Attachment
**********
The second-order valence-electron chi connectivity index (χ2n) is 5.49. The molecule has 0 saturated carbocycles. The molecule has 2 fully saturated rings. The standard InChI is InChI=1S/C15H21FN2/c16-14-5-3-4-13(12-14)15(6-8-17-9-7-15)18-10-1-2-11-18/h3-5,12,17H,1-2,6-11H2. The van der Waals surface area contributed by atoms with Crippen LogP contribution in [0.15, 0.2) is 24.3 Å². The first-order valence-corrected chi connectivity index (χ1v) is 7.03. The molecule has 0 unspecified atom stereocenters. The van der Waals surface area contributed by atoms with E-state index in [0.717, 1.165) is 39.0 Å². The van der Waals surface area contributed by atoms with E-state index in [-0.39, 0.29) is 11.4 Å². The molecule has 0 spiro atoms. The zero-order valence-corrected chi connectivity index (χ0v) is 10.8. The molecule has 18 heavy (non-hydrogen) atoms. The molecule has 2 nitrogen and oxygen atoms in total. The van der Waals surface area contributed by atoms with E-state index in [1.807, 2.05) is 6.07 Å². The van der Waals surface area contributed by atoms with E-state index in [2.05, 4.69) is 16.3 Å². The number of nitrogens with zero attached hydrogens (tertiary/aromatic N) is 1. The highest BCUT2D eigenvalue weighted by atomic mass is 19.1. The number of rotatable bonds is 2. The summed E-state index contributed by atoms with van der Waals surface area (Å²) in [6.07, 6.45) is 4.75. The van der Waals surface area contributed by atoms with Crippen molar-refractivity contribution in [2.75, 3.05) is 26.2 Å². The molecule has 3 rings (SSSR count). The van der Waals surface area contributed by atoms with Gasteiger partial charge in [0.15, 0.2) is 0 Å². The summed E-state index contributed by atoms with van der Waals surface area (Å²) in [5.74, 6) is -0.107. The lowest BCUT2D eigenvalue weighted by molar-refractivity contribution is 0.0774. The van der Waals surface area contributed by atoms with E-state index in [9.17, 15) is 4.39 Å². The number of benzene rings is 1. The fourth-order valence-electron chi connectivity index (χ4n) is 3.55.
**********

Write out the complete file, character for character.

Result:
The second-order valence-electron chi connectivity index (χ2n) is 5.49. The molecule has 0 saturated carbocycles. The molecule has 2 fully saturated rings. The standard InChI is InChI=1S/C15H21FN2/c16-14-5-3-4-13(12-14)15(6-8-17-9-7-15)18-10-1-2-11-18/h3-5,12,17H,1-2,6-11H2. The van der Waals surface area contributed by atoms with Crippen LogP contribution in [0.15, 0.2) is 24.3 Å². The first-order valence-corrected chi connectivity index (χ1v) is 7.03. The molecule has 0 unspecified atom stereocenters. The van der Waals surface area contributed by atoms with E-state index in [0.717, 1.165) is 39.0 Å². The van der Waals surface area contributed by atoms with E-state index in [-0.39, 0.29) is 11.4 Å². The molecule has 0 spiro atoms. The zero-order valence-corrected chi connectivity index (χ0v) is 10.8. The molecule has 18 heavy (non-hydrogen) atoms. The molecule has 2 nitrogen and oxygen atoms in total. The van der Waals surface area contributed by atoms with E-state index in [1.807, 2.05) is 6.07 Å². The van der Waals surface area contributed by atoms with E-state index in [2.05, 4.69) is 16.3 Å². The number of nitrogens with zero attached hydrogens (tertiary/aromatic N) is 1. The highest BCUT2D eigenvalue weighted by atomic mass is 19.1. The number of rotatable bonds is 2. The summed E-state index contributed by atoms with van der Waals surface area (Å²) in [6.07, 6.45) is 4.75. The van der Waals surface area contributed by atoms with Crippen molar-refractivity contribution in [2.75, 3.05) is 26.2 Å². The molecule has 3 rings (SSSR count). The van der Waals surface area contributed by atoms with Gasteiger partial charge in [0.15, 0.2) is 0 Å². The summed E-state index contributed by atoms with van der Waals surface area (Å²) in [5.74, 6) is -0.107. The lowest BCUT2D eigenvalue weighted by molar-refractivity contribution is 0.0774. The van der Waals surface area contributed by atoms with E-state index in [9.17, 15) is 4.39 Å². The number of benzene rings is 1. The fourth-order valence-electron chi connectivity index (χ4n) is 3.55.